Zig Ziglar came to Bismarck recently. (My husband, who doesn’t do aerobics, likes his finger of Cutty before bed, and is understandably paranoid about his decadent life-style, says it feels to him as if Zig comes here once a month.) A lot of people I know went to the performance, and many bought Zig’s books and tapes right there on the spot, being filled with the natural high that an hour of good clean living can produce.

What did Zig come to tell us? Nothing less than how to break bad habits, work to our full human potential, and spring out of bed in the morning every morning-to greet the day se cure in the knowledge that we’re free of chemical and attitudinal impurities.

I’m happy to announce-and I’m sure Zig’s happy to have me announce-that he will never work himself out of a job. There will always be a place for him and others like him on our podiums in front of record crowds. Zig is a drug, and when we come down from swallowing him whole, we have to face an ugly fact of life: We love the way we are. 

What self-help advocates refuse to acknowledge (and if we ever decide to truly help ourselves, what will become of their book sales?) is that human inertia, our disinclination to stop bad habits and start good ones, is heartfelt and-important in this era of unpronounceable additives-100 percent natural.

How long have we known. that smoking might kill us, that French fries attach their mushy innards directly to the interiors of our arteries, that seatbelts are better than nothing? For ever, it seems. But up until the relatively recent frenzy of “smoke-outs” (telling title, that), “a la heart” menus, seatbelt commercials, and all the other suddenly fashionable attacks on our brittle spheres of individual freedom or ego, who among us cared much? Not many. And if all these campaigns were halted tomorrow, not many would have permanently altered their life styles.

Our magnificent inertia doesn’t apply only to life-and-death matters. Remember the awful “Metric Scare”? Every so often, radio spots and news releases, produced inside the Beltway for consumption in Podunk, would leak like toxic waste into our feeling of well-being: Learn metric or be the laughingstock of your friends and loved ones. Don’t get left behind in your career by those who can read the hand writing on the wall. We all knew better. That handwriting was merely government graffiti, scrawled by hoodlums in the high five figures. We knew that if “they” really thought it was important we’d be made to comply, as we’re made to crawl along prairie interstates at 55 miles an hour and sit behind exploding airbags in new cars. And we’ve been vindicated: The “Metric Scare” passed like a thief in the night, stealing only our tax dollars, leaving us unscathed to tell the story to disbelieving grandchildren.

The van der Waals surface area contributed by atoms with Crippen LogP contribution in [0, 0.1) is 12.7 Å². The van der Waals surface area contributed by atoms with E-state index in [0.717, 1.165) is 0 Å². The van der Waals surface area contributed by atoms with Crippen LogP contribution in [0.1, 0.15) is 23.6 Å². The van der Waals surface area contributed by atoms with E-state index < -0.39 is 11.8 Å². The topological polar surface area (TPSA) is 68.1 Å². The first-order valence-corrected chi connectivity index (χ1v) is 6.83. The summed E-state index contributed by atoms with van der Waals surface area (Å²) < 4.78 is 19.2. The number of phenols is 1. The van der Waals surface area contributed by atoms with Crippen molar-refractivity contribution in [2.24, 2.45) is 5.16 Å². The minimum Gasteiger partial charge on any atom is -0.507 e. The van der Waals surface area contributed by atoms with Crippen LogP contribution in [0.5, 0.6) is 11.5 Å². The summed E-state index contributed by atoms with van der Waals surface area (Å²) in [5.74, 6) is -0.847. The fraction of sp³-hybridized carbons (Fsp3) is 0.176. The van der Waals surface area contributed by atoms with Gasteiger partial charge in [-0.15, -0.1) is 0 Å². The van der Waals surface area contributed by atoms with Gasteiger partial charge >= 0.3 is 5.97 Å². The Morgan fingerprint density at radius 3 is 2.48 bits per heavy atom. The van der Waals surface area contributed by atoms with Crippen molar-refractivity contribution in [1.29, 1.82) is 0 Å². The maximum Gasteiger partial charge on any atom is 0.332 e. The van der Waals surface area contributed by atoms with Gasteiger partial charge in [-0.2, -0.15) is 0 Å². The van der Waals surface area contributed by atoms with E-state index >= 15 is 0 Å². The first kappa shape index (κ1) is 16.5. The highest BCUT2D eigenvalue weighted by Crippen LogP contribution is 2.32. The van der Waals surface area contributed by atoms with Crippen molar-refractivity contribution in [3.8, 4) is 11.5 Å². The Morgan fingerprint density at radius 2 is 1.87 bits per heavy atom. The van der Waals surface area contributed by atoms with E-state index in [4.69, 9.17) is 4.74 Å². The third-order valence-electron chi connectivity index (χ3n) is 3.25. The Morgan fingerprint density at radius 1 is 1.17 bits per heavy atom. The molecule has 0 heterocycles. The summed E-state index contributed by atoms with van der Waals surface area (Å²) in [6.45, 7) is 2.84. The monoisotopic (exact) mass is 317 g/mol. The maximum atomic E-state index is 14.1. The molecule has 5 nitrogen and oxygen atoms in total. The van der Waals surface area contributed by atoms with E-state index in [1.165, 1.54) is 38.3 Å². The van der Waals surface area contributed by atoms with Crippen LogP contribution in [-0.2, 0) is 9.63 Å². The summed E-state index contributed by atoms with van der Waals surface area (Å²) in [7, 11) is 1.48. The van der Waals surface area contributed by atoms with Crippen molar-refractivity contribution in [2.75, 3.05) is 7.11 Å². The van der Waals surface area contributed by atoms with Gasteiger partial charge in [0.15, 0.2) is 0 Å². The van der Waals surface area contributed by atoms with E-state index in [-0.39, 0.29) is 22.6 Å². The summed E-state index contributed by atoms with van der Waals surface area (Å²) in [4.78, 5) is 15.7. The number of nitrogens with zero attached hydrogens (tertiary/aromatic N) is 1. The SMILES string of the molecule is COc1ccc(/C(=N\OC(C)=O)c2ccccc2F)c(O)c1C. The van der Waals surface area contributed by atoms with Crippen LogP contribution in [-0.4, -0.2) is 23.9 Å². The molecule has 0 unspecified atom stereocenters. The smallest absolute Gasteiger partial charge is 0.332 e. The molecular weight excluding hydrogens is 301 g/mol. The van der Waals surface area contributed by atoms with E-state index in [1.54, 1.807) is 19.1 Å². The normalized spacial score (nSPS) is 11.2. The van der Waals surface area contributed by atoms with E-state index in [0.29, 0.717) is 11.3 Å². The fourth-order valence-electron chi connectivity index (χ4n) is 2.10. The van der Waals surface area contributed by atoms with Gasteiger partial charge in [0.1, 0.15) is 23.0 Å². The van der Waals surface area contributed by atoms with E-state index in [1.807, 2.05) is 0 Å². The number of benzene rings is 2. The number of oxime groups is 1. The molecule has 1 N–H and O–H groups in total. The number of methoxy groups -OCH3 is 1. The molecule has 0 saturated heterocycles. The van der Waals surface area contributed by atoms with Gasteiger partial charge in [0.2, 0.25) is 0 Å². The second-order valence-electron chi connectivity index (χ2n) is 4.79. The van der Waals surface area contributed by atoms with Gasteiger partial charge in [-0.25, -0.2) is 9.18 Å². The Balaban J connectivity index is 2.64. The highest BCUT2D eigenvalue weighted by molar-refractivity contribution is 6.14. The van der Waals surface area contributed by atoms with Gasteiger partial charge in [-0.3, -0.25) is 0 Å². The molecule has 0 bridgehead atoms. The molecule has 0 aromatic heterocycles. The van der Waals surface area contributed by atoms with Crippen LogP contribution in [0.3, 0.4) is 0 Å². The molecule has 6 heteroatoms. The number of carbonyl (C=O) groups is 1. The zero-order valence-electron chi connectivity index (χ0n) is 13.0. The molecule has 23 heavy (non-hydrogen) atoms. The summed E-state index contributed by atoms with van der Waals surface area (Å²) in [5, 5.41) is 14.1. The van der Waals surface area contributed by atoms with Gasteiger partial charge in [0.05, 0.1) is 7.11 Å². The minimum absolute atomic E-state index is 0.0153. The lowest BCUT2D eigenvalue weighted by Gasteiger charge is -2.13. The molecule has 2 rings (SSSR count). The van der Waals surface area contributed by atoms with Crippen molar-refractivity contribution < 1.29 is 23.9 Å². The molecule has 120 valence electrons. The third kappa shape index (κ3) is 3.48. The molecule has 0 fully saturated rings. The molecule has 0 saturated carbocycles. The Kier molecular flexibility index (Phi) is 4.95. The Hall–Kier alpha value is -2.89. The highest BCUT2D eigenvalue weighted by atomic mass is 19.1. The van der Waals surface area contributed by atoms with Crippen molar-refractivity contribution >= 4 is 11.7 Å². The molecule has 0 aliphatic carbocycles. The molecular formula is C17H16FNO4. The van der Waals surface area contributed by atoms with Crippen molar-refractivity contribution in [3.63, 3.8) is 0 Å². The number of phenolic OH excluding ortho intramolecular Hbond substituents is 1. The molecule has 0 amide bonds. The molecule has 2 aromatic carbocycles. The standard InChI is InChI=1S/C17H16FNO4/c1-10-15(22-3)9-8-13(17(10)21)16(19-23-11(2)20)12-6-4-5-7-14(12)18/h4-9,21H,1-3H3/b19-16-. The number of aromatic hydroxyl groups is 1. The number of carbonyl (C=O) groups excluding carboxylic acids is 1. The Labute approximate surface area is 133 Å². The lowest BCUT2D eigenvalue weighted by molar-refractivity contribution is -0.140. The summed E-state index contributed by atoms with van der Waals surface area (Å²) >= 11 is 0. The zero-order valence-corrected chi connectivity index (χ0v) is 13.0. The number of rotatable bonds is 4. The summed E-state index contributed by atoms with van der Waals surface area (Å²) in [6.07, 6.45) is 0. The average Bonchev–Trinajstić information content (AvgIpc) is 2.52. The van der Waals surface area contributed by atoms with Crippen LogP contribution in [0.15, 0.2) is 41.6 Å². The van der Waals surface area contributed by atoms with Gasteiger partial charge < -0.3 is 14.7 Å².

Most recently it’s been the nine digit zip code, which the USPS says will help our mail get there faster and more efficiently. Obviously, 999 out of 1,000 other Americans agree with me that our mail service is stupendous just the way it is, because that’s the ratio of non-zip-plus-four to zip-plus-four mail I receive. Some letters addressed to me (never those sent by me, let me hasten to add) are even, pardon the expression, zipless, and still they saunter in. The occasional zip-plus-four address cowers among my other mail like a virgin at an Aztec convention.

Let’s face it: Self-preservation is not our strongest instinct; is, in fact, an impossibility. We know we’re only tourists here, so why not see the sights before the bus pulls out? Our innocent vices and our mulishness where it matters least are a large part of what makes us human. Humanhood alone has the wits to luxuriate in the status quo-to understand that life is a gift, meant to be enjoyed-and the raw determination to sometimes transgress that status quo if it means a real reward. Humanhood alone can look up from a plate of fried chicken livers, light a cigar, drain the last of the wine, and, perfectly aware that such habits are unhealthy for the body, say, with conviction, I AM okay! You ARE okay!-and be correct. The feast of the soul is a strictly human event.

As I was telling my husband just the other night, I could never love a man who was totally perfect It seemed to reassure him. What it comes down to is that people who never smoke, never drink, never gossip or tell dirty jokes or swear, never compete too hard or take defeat personally-people who grimly jog 10 miles a day, smirk as they load their plate with the dregs of the food chain, and never permit themselves a good sulk or a moment of despair such people are too good to be among us, and we wish they would go away.